Monday, 30 September 2013

Gangs of New York, by Herbert Asbury

This classic account was published in 1927; at the height, therefore, of the Prohibition era, when organised crime in New York, Chicago and many other cities rose to unprecedented levels of wealth and power. It comes as a surprise, therefore, to discover that the final chapter is headed “The Passing of the Gangster”, since Asbury could hardly have been unaware that the gangsters were emerging from the slums to make vast sums of money from bootlegging, and use it to thoroughly corrupt the city police and politicians and become a serious menace to society. The reason for this apparent dichotomy lies in Asbury’s definition of what constitutes a gang.

By a “gang” Asbury means the violent mobs from the revolting slums in and around the Five Points area of lower Manhatten in the 19th century (the original meaning of the term “downtown”), who brawled with each other and with the police, maimed and robbed passers-by, and sometimes sallied forth, numbered in scores or even hundreds, to murder and riot. The names of some of these gangs live on in legend: the Plug Uglies, the Dead Rabbits, the Whyos; later, the Hudson Dusters, the Gophers and many others. The early gang members were mostly of Irish extraction, and their favoured weapons were the club, the knife, the knuckle-duster, and an ingenious instrument to gouge out the eyes of victims. Often the women were as ferocious as the men. Asbury has a separate chapter on the Chinese gangs, whose murderous wars, being largely confined within the Chinese community, were less known to the general public.

Asbury makes it clear that whole districts of downtown Manhatten were effectively "no-go" areas for the police, but also shows that a level of corruption assisted the gangs' progress. Unscrupulous politicians employed the gangs at election time to wreck opposition campaigns and intimidate voters, and having gained power would instruct the police to turn a blind eye to certain gang activities. Many policemen found it much less dangerous to take their cut of gangster profits than to attempt to suppress the gangs, and the immigrant communities often looked on the gangsters as heroes rather than villains.

The Martin Scorsese film that bears the same title was based, rather loosely, on Asbury's book. What the film did was to take from the book a number of of real-life individuals (Bill the Butcher and Boss Tweed), locations (the Old Brewery), gangs (the Dead Rabbits) and events (the draft riots of 1863) and run them all together, when in reality they were spread over several decades (Bill Poole, alias "Bill the Butcher", who was by no means the charismatic personality of the movie, was actually shot dead in 1853, whereas Boss Tweed's spectacularly corrupt city administration flourished after the Civil War). This technique makes bad history, but good movies! The first "Godfather" film was similar: taking famous incidents from the lives of different real-life gangsters and making them all happen to the same person. (It is perhaps not surprising that the scariest part of Asbury's book - the description of how, in the great Draft Riots, the gangs tortured and murdered any Negroes they found - does not feature in Scorsese's film)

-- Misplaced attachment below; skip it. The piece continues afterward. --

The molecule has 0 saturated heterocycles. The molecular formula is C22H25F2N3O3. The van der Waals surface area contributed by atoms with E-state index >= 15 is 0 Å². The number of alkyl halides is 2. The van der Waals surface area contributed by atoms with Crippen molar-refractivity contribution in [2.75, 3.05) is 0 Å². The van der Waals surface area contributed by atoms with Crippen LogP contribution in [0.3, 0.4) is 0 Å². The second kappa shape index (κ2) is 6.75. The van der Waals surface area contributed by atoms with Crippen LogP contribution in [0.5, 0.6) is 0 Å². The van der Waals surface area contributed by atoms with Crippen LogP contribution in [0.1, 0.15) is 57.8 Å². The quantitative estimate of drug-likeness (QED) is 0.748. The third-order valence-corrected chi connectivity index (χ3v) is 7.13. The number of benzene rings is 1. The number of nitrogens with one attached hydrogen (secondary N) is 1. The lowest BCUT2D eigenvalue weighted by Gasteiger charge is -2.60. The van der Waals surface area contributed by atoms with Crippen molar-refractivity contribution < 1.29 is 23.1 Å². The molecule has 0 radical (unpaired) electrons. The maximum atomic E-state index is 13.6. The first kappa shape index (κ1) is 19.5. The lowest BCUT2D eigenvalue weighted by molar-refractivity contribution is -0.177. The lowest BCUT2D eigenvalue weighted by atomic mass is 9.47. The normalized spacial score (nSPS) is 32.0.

The penultimate chapter of the book, which deals with the years before the First World War, is headed "The Last of the Gang Wars". Asbury observes that things are changing. The gun had replaced the club and the knife as the favoured weapon of gangdom. Muggings and robbery as a means of raising funds were being supplanted by extorting money from brothels and gambling dens, and by providing thugs to intervene in labour disputes, schlamming either strikers or blacklegs depending on who paid them. Endless brawling over territory was giving way to targeted assassination. Police and politicians increasingly received back-handers to look the other way. New waves of immigrants had moved into the Lower East Side and parts of Brooklyn, and gave birth to new gangs: Italian and Jewish rather than Irish. New names emerged that looked forward to the Prohibition era: Owen "the killer" Madden, Jacob "little Augie" Orgen, and the leader of the James Street gang, Johnny Torrio. But Asbury fails to draw appropriate conclusions from the obvious signs of changing times. A glance at the index shows that the word "Mafia" appears nowhere in the book. Of Torrio he records only that he left New York, moved west and "soon became a conspicuous figure in the underworld of Chicago". This is a profound understatement, for Torrio became one of the most seminal figures in the history of organised crime. The message he preached to the Chicago gangs, which was taken up in New York too, was: "There's enough money out there to make us all rich; but too many dead bodies littering the streets gets crime a bad name, and the public may demand action. So let's form alliances rather than fight, agree to keep to our own territories and our own fields of operations, then we can pay off the cops and the politicians and everything will be fine". And, although some of the more psychopathic gangsters took no notice, it gradually became gang strategy. To assist his control in Chicago, Torrio called in a promising young thug from Brooklyn. His name was Al Capone. It is unsurprising to find that this name is also missing from Asbury's index.

By his own definitions, Asbury was right. New York had gradually become more civilized. The huge mobs who swarmed out of the noisome slums of lower Manhatten to fight street battles and terrorize respectable citizens no longer existed by the 1920s. But the gangs still flourished, though in a different form, and were more insidiously powerful than ever.

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